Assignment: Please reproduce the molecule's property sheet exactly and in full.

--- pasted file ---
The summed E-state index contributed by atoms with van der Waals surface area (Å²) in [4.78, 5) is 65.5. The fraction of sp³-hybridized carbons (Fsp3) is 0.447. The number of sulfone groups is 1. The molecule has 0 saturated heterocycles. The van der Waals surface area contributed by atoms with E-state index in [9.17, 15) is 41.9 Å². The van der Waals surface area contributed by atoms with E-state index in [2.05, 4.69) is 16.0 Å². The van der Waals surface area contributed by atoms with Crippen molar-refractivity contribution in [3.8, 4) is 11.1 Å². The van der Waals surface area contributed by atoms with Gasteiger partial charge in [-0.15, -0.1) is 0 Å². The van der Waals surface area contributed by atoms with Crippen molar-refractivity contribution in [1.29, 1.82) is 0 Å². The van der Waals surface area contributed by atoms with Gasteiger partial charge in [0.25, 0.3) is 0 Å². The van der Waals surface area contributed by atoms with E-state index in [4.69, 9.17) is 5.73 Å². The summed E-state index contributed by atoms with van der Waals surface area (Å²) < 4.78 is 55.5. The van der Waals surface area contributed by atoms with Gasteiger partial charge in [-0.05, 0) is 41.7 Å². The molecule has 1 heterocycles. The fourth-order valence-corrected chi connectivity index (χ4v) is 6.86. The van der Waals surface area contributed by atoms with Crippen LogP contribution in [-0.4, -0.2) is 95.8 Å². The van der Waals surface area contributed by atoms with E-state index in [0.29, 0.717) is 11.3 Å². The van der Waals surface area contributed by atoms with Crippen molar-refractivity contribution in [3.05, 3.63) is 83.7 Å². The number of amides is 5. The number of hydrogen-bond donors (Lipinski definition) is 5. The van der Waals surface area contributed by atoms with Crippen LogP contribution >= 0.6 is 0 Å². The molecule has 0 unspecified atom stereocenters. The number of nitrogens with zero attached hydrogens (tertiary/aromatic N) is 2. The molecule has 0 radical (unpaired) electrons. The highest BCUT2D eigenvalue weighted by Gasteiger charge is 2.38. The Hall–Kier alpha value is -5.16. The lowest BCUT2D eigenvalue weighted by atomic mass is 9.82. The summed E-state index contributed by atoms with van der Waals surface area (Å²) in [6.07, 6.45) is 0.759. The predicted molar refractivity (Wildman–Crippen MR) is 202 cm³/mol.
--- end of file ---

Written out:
The summed E-state index contributed by atoms with van der Waals surface area (Å²) in [4.78, 5) is 65.5. The fraction of sp³-hybridized carbons (Fsp3) is 0.447. The number of sulfone groups is 1. The molecule has 0 saturated heterocycles. The van der Waals surface area contributed by atoms with E-state index in [9.17, 15) is 41.9 Å². The van der Waals surface area contributed by atoms with E-state index in [2.05, 4.69) is 16.0 Å². The van der Waals surface area contributed by atoms with Crippen molar-refractivity contribution in [3.8, 4) is 11.1 Å². The van der Waals surface area contributed by atoms with Gasteiger partial charge in [-0.15, -0.1) is 0 Å². The van der Waals surface area contributed by atoms with Crippen molar-refractivity contribution in [1.29, 1.82) is 0 Å². The van der Waals surface area contributed by atoms with Gasteiger partial charge in [0.25, 0.3) is 0 Å². The van der Waals surface area contributed by atoms with E-state index in [4.69, 9.17) is 5.73 Å². The summed E-state index contributed by atoms with van der Waals surface area (Å²) < 4.78 is 55.5. The van der Waals surface area contributed by atoms with Gasteiger partial charge in [-0.05, 0) is 41.7 Å². The molecule has 1 heterocycles. The fourth-order valence-corrected chi connectivity index (χ4v) is 6.86. The van der Waals surface area contributed by atoms with Crippen LogP contribution in [-0.4, -0.2) is 95.8 Å². The van der Waals surface area contributed by atoms with E-state index in [0.29, 0.717) is 11.3 Å². The van der Waals surface area contributed by atoms with Crippen molar-refractivity contribution in [3.05, 3.63) is 83.7 Å². The number of amides is 5. The number of hydrogen-bond donors (Lipinski definition) is 5. The van der Waals surface area contributed by atoms with Crippen LogP contribution >= 0.6 is 0 Å². The molecule has 0 unspecified atom stereocenters. The number of nitrogens with zero attached hydrogens (tertiary/aromatic N) is 2. The molecule has 0 radical (unpaired) electrons. The highest BCUT2D eigenvalue weighted by Gasteiger charge is 2.38. The Hall–Kier alpha value is -5.16. The lowest BCUT2D eigenvalue weighted by atomic mass is 9.82. The summed E-state index contributed by atoms with van der Waals surface area (Å²) in [6.07, 6.45) is 0.759. The predicted molar refractivity (Wildman–Crippen MR) is 202 cm³/mol.